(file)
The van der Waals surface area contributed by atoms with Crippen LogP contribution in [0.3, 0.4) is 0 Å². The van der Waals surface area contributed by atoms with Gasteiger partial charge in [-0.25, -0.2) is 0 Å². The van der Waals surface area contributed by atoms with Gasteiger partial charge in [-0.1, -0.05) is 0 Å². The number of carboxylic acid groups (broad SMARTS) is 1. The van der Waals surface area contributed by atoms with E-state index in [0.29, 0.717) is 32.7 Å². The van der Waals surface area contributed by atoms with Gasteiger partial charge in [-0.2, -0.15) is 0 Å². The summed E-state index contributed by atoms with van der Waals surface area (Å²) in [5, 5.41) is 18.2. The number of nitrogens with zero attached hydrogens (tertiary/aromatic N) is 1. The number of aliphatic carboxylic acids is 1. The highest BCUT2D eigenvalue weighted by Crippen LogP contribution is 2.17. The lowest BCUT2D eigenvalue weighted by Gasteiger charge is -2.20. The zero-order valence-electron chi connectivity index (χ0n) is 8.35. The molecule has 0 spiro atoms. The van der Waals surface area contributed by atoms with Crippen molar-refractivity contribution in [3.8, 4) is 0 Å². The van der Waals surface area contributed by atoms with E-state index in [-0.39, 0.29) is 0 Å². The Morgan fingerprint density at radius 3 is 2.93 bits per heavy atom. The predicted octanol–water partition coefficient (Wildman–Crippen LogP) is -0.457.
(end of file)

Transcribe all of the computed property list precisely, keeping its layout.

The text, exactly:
The van der Waals surface area contributed by atoms with Crippen LogP contribution in [0.3, 0.4) is 0 Å². The van der Waals surface area contributed by atoms with Gasteiger partial charge in [-0.25, -0.2) is 0 Å². The van der Waals surface area contributed by atoms with Gasteiger partial charge in [-0.1, -0.05) is 0 Å². The number of carboxylic acid groups (broad SMARTS) is 1. The van der Waals surface area contributed by atoms with E-state index in [0.29, 0.717) is 32.7 Å². The van der Waals surface area contributed by atoms with Gasteiger partial charge in [-0.2, -0.15) is 0 Å². The summed E-state index contributed by atoms with van der Waals surface area (Å²) in [5, 5.41) is 18.2. The number of nitrogens with zero attached hydrogens (tertiary/aromatic N) is 1. The number of aliphatic carboxylic acids is 1. The highest BCUT2D eigenvalue weighted by Crippen LogP contribution is 2.17. The lowest BCUT2D eigenvalue weighted by Gasteiger charge is -2.20. The zero-order valence-electron chi connectivity index (χ0n) is 8.35. The molecule has 0 spiro atoms. The van der Waals surface area contributed by atoms with Crippen molar-refractivity contribution in [3.8, 4) is 0 Å². The van der Waals surface area contributed by atoms with E-state index in [-0.39, 0.29) is 0 Å². The Morgan fingerprint density at radius 3 is 2.93 bits per heavy atom. The predicted octanol–water partition coefficient (Wildman–Crippen LogP) is -0.457.